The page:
At this point in the LONG appointment, the fatigue is comically evident in the patient’s face. Dad’s TIRED! But, if I had turned the camera on myself, the expression on my face would be similar!  The more information I send to the lab, the better (and that includes these photos).

After cementing the provisionals with Tempbond, we made impressions of the upper and lower arches and another “stick bite.”  We also discussed the shade of the final restorations.  I wrongly predicted that he would go more “natural.”  Dad has decided to go “white.”  Really white.  We also discussed incisal translucency and surface texture.

Some photos of Day 4:

Upper preps – front view.

One of 2 final impressions.

Closer detail of final impression.

Dad was a real “trooper” during four straight days of intense dental treatment.  It was a butt-kicker for both of us!

The day after Day 4, I took a facial photo of Dad.  I have to admit it was strange to see Dad with teeth that showed.  He was very happy, though!  As many times as I’ve done this type of treatment, I’m still amazed at the way a dental reconstruction can alter the face.  My dad looks thinner, as his face is now longer.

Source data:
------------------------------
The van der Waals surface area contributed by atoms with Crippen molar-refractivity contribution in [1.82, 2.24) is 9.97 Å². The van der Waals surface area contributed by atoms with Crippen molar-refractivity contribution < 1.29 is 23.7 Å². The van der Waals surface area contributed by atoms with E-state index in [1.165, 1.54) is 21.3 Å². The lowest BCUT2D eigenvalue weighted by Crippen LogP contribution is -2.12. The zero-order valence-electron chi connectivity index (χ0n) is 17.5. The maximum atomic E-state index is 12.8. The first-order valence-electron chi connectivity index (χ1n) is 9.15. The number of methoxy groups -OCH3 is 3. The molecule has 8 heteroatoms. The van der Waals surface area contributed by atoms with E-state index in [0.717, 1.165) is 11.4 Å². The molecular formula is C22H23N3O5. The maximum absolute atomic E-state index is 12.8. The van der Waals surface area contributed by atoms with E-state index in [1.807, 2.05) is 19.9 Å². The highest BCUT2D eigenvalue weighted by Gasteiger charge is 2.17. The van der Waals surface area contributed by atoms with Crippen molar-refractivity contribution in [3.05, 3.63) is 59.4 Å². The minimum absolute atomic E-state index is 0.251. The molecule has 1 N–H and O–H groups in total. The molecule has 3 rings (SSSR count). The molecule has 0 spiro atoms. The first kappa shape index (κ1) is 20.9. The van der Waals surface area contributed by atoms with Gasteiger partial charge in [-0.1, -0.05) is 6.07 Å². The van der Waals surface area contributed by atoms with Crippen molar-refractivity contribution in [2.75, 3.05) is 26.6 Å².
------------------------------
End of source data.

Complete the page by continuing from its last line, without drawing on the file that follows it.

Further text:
OK, that’s it for now!  The case is off to the lab along with all the pertinent photos burned onto a CD.  Dad went home.  He called and told me my stepmother was flirting with him!  Everything feels great.  During his next visit, we’ll deliver the upper restorations and then finish prepping the lower arch.  At the third visit, we’ll deliver the lower arch restorations.

UPDATE:  Click here to see the finished case!

Feel free to comment below!

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24 Responses to Life-changing Dentistry

  1. Michael says: